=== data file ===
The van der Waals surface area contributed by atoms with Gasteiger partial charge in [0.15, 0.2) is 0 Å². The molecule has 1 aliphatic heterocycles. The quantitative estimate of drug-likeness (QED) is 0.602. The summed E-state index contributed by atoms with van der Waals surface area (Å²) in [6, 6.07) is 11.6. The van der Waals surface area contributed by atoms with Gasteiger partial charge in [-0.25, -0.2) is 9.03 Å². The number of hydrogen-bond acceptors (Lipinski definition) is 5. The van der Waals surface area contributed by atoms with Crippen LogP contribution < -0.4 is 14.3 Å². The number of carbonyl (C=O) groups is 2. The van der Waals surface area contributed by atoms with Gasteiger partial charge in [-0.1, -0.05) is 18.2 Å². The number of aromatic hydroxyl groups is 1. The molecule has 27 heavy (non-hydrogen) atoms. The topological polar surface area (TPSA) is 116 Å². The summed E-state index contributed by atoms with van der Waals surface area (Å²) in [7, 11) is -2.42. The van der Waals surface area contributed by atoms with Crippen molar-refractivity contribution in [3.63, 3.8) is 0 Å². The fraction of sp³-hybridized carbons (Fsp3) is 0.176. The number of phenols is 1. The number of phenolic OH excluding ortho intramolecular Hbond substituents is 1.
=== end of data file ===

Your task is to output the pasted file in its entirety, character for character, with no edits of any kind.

The van der Waals surface area contributed by atoms with Gasteiger partial charge in [0.15, 0.2) is 0 Å². The molecule has 1 aliphatic heterocycles. The quantitative estimate of drug-likeness (QED) is 0.602. The summed E-state index contributed by atoms with van der Waals surface area (Å²) in [6, 6.07) is 11.6. The van der Waals surface area contributed by atoms with Gasteiger partial charge in [-0.25, -0.2) is 9.03 Å². The number of hydrogen-bond acceptors (Lipinski definition) is 5. The van der Waals surface area contributed by atoms with Crippen LogP contribution < -0.4 is 14.3 Å². The number of carbonyl (C=O) groups is 2. The van der Waals surface area contributed by atoms with Gasteiger partial charge in [-0.1, -0.05) is 18.2 Å². The number of aromatic hydroxyl groups is 1. The molecule has 27 heavy (non-hydrogen) atoms. The topological polar surface area (TPSA) is 116 Å². The summed E-state index contributed by atoms with van der Waals surface area (Å²) in [7, 11) is -2.42. The van der Waals surface area contributed by atoms with Crippen molar-refractivity contribution in [3.63, 3.8) is 0 Å². The fraction of sp³-hybridized carbons (Fsp3) is 0.176. The number of phenols is 1. The number of phenolic OH excluding ortho intramolecular Hbond substituents is 1.